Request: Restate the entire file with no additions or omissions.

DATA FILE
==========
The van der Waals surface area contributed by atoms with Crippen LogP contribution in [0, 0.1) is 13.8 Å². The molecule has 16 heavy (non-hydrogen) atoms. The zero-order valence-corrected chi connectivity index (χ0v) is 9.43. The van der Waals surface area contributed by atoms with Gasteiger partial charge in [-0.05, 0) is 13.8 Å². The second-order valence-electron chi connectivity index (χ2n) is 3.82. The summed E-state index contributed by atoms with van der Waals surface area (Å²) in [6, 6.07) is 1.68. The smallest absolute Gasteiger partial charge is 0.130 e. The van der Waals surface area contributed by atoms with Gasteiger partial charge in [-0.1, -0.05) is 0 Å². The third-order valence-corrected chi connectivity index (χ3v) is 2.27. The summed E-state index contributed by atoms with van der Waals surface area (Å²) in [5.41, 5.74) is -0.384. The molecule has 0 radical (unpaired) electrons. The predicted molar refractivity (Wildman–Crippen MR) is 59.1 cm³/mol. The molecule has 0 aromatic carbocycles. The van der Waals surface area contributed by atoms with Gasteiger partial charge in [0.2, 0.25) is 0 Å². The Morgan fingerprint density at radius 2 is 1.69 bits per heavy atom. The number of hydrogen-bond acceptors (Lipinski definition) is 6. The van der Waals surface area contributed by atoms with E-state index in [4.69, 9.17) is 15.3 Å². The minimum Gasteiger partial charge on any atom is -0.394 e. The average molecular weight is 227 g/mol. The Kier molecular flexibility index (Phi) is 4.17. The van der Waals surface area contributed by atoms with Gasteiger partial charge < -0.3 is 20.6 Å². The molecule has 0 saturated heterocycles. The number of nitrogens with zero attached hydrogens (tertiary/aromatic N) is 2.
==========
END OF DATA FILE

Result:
The van der Waals surface area contributed by atoms with Crippen LogP contribution in [0, 0.1) is 13.8 Å². The molecule has 16 heavy (non-hydrogen) atoms. The zero-order valence-corrected chi connectivity index (χ0v) is 9.43. The van der Waals surface area contributed by atoms with Gasteiger partial charge in [-0.05, 0) is 13.8 Å². The second-order valence-electron chi connectivity index (χ2n) is 3.82. The summed E-state index contributed by atoms with van der Waals surface area (Å²) in [6, 6.07) is 1.68. The smallest absolute Gasteiger partial charge is 0.130 e. The van der Waals surface area contributed by atoms with Gasteiger partial charge in [-0.1, -0.05) is 0 Å². The third-order valence-corrected chi connectivity index (χ3v) is 2.27. The summed E-state index contributed by atoms with van der Waals surface area (Å²) in [5.41, 5.74) is -0.384. The molecule has 0 radical (unpaired) electrons. The predicted molar refractivity (Wildman–Crippen MR) is 59.1 cm³/mol. The molecule has 0 aromatic carbocycles. The van der Waals surface area contributed by atoms with Gasteiger partial charge in [0.2, 0.25) is 0 Å². The Morgan fingerprint density at radius 2 is 1.69 bits per heavy atom. The number of hydrogen-bond acceptors (Lipinski definition) is 6. The van der Waals surface area contributed by atoms with E-state index in [4.69, 9.17) is 15.3 Å². The minimum Gasteiger partial charge on any atom is -0.394 e. The average molecular weight is 227 g/mol. The Kier molecular flexibility index (Phi) is 4.17. The van der Waals surface area contributed by atoms with Gasteiger partial charge < -0.3 is 20.6 Å². The molecule has 0 saturated heterocycles. The number of nitrogens with zero attached hydrogens (tertiary/aromatic N) is 2.